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VW slashes costs to fund its pursuit of Tesla

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Volkswagen AG's namesake car brand is accelerating a push to lower costs and lift profits to add financial muscle as the world's largest automaker braces for a fundamental industry shift toward electric vehicles that will squeeze earnings.

[FRANKFURT] Volkswagen AG's namesake car brand is accelerating a push to lower costs and lift profits to add financial muscle as the world's largest automaker braces for a fundamental industry shift toward electric vehicles that will squeeze earnings.

"We are confident that we will be able to reach our target of an operating return of at least 6 per cent in 2022, three years earlier than originally planned," Chief Financial Officer Arno Antlitz said Thursday in a statement.

The VW brand, which accounts for about half of the group's global deliveries, intensified efforts under Chief Executive Officer Herbert Diess to lift margins after lagging behind mass-market peers for years. Diess separated some unprofitable sales units from the division's accounts and lifted the return on sales to about 4 per cent. The brand previously targeted a margin of at least 6 per cent by 2025.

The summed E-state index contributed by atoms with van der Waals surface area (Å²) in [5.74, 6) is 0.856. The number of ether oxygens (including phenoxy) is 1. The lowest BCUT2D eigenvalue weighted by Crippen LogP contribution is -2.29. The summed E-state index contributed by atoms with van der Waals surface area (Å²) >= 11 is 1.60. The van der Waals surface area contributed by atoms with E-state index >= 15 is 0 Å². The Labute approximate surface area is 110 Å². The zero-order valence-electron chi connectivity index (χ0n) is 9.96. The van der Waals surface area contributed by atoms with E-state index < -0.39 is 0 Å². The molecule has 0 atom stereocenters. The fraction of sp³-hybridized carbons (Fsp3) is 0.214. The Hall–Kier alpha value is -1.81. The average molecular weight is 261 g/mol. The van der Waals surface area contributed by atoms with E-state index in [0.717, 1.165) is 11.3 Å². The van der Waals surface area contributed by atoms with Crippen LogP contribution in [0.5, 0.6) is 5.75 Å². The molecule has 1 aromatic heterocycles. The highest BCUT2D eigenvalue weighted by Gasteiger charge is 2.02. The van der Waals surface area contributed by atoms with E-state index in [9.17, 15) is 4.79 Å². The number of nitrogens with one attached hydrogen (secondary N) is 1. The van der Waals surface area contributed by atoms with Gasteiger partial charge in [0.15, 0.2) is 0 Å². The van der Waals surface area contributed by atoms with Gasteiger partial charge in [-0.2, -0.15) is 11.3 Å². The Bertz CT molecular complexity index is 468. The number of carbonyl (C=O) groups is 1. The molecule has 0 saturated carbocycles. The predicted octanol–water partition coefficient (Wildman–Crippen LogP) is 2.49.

The company signed a landmark labor pact two years ago that includes shedding 30,000 jobs worldwide, mainly through natural attrition and early retirement. Due to the strong role of labor unions and the German state of Lower Saxony being the second-largest shareholder, VW is effectively restricted from more dramatic cutbacks, such as the factory closures General Motors Co announced two weeks ago.

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The labour pact will generate cost savings of more than 2.2 billion euros (S$3.42 billion) by the end of 2018, VW said Thursday. That suggests the company is well on track to trim costs by 3 billion euros by 2020.

"What we have achieved so far is still not enough," VW brand Chief Operating Officer Ralf Brandstaetter said in the statement.

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